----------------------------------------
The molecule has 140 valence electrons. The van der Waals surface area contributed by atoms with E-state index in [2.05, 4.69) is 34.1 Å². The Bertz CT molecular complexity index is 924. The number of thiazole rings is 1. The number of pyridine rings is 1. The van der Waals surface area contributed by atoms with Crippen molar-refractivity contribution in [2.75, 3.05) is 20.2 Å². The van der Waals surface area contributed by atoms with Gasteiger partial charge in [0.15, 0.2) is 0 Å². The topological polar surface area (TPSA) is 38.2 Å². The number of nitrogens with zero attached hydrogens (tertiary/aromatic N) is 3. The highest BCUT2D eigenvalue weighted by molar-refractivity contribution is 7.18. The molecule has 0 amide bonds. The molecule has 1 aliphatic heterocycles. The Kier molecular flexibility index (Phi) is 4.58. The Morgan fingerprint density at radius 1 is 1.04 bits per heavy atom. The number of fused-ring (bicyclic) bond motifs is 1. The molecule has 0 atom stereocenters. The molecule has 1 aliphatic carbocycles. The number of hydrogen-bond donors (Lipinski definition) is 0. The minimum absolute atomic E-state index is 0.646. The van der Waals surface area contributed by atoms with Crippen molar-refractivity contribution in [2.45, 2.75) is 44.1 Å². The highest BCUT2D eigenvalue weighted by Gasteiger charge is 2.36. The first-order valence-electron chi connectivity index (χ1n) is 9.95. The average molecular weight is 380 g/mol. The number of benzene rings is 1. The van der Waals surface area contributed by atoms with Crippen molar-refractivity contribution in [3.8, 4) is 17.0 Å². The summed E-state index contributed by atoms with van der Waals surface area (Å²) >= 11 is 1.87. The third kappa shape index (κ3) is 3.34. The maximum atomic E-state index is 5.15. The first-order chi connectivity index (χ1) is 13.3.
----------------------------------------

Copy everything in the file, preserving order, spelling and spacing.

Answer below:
The molecule has 140 valence electrons. The van der Waals surface area contributed by atoms with E-state index in [2.05, 4.69) is 34.1 Å². The Bertz CT molecular complexity index is 924. The number of thiazole rings is 1. The number of pyridine rings is 1. The van der Waals surface area contributed by atoms with Crippen molar-refractivity contribution in [2.75, 3.05) is 20.2 Å². The van der Waals surface area contributed by atoms with Gasteiger partial charge in [0.15, 0.2) is 0 Å². The topological polar surface area (TPSA) is 38.2 Å². The number of nitrogens with zero attached hydrogens (tertiary/aromatic N) is 3. The highest BCUT2D eigenvalue weighted by molar-refractivity contribution is 7.18. The molecule has 0 amide bonds. The molecule has 1 aliphatic heterocycles. The Kier molecular flexibility index (Phi) is 4.58. The Morgan fingerprint density at radius 1 is 1.04 bits per heavy atom. The number of fused-ring (bicyclic) bond motifs is 1. The molecule has 0 atom stereocenters. The molecule has 1 aliphatic carbocycles. The number of hydrogen-bond donors (Lipinski definition) is 0. The minimum absolute atomic E-state index is 0.646. The van der Waals surface area contributed by atoms with Crippen molar-refractivity contribution in [2.45, 2.75) is 44.1 Å². The highest BCUT2D eigenvalue weighted by Gasteiger charge is 2.36. The first-order valence-electron chi connectivity index (χ1n) is 9.95. The average molecular weight is 380 g/mol. The number of benzene rings is 1. The van der Waals surface area contributed by atoms with Crippen molar-refractivity contribution in [3.8, 4) is 17.0 Å². The summed E-state index contributed by atoms with van der Waals surface area (Å²) >= 11 is 1.87. The third kappa shape index (κ3) is 3.34. The maximum atomic E-state index is 5.15. The first-order chi connectivity index (χ1) is 13.3.